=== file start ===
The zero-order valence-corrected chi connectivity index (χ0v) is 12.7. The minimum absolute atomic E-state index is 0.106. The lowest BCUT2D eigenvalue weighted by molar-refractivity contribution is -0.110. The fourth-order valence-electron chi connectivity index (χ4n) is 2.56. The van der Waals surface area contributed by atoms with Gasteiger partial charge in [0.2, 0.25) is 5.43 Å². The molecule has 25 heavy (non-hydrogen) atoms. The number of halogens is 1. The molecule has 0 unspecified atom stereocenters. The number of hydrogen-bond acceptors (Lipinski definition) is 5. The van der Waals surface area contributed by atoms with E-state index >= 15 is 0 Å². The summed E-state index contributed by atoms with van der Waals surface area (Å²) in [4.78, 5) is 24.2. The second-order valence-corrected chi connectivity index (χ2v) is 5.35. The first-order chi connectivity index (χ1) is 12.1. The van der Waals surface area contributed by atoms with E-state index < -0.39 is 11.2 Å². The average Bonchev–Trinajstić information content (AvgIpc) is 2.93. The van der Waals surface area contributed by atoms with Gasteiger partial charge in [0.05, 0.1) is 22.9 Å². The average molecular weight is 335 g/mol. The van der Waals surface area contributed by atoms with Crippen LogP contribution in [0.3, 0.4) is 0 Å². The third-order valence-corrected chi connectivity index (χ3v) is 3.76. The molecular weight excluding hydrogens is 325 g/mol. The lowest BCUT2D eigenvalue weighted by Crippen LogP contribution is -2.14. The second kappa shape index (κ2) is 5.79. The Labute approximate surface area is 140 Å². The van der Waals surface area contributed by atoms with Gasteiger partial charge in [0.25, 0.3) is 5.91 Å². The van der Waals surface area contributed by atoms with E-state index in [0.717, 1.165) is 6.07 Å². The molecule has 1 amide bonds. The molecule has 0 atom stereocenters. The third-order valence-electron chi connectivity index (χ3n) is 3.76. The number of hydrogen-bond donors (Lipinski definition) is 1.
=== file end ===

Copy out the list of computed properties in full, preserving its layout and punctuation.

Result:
The zero-order valence-corrected chi connectivity index (χ0v) is 12.7. The minimum absolute atomic E-state index is 0.106. The lowest BCUT2D eigenvalue weighted by molar-refractivity contribution is -0.110. The fourth-order valence-electron chi connectivity index (χ4n) is 2.56. The van der Waals surface area contributed by atoms with Gasteiger partial charge in [0.2, 0.25) is 5.43 Å². The molecule has 25 heavy (non-hydrogen) atoms. The number of halogens is 1. The molecule has 0 unspecified atom stereocenters. The number of hydrogen-bond acceptors (Lipinski definition) is 5. The van der Waals surface area contributed by atoms with E-state index >= 15 is 0 Å². The summed E-state index contributed by atoms with van der Waals surface area (Å²) in [4.78, 5) is 24.2. The second-order valence-corrected chi connectivity index (χ2v) is 5.35. The first-order chi connectivity index (χ1) is 12.1. The van der Waals surface area contributed by atoms with E-state index < -0.39 is 11.2 Å². The average Bonchev–Trinajstić information content (AvgIpc) is 2.93. The van der Waals surface area contributed by atoms with Gasteiger partial charge in [0.05, 0.1) is 22.9 Å². The average molecular weight is 335 g/mol. The van der Waals surface area contributed by atoms with Crippen LogP contribution in [0.3, 0.4) is 0 Å². The third-order valence-corrected chi connectivity index (χ3v) is 3.76. The molecular weight excluding hydrogens is 325 g/mol. The lowest BCUT2D eigenvalue weighted by Crippen LogP contribution is -2.14. The second kappa shape index (κ2) is 5.79. The Labute approximate surface area is 140 Å². The van der Waals surface area contributed by atoms with Gasteiger partial charge in [0.25, 0.3) is 5.91 Å². The van der Waals surface area contributed by atoms with E-state index in [0.717, 1.165) is 6.07 Å². The molecule has 1 amide bonds. The molecule has 0 atom stereocenters. The third-order valence-electron chi connectivity index (χ3n) is 3.76. The number of hydrogen-bond donors (Lipinski definition) is 1.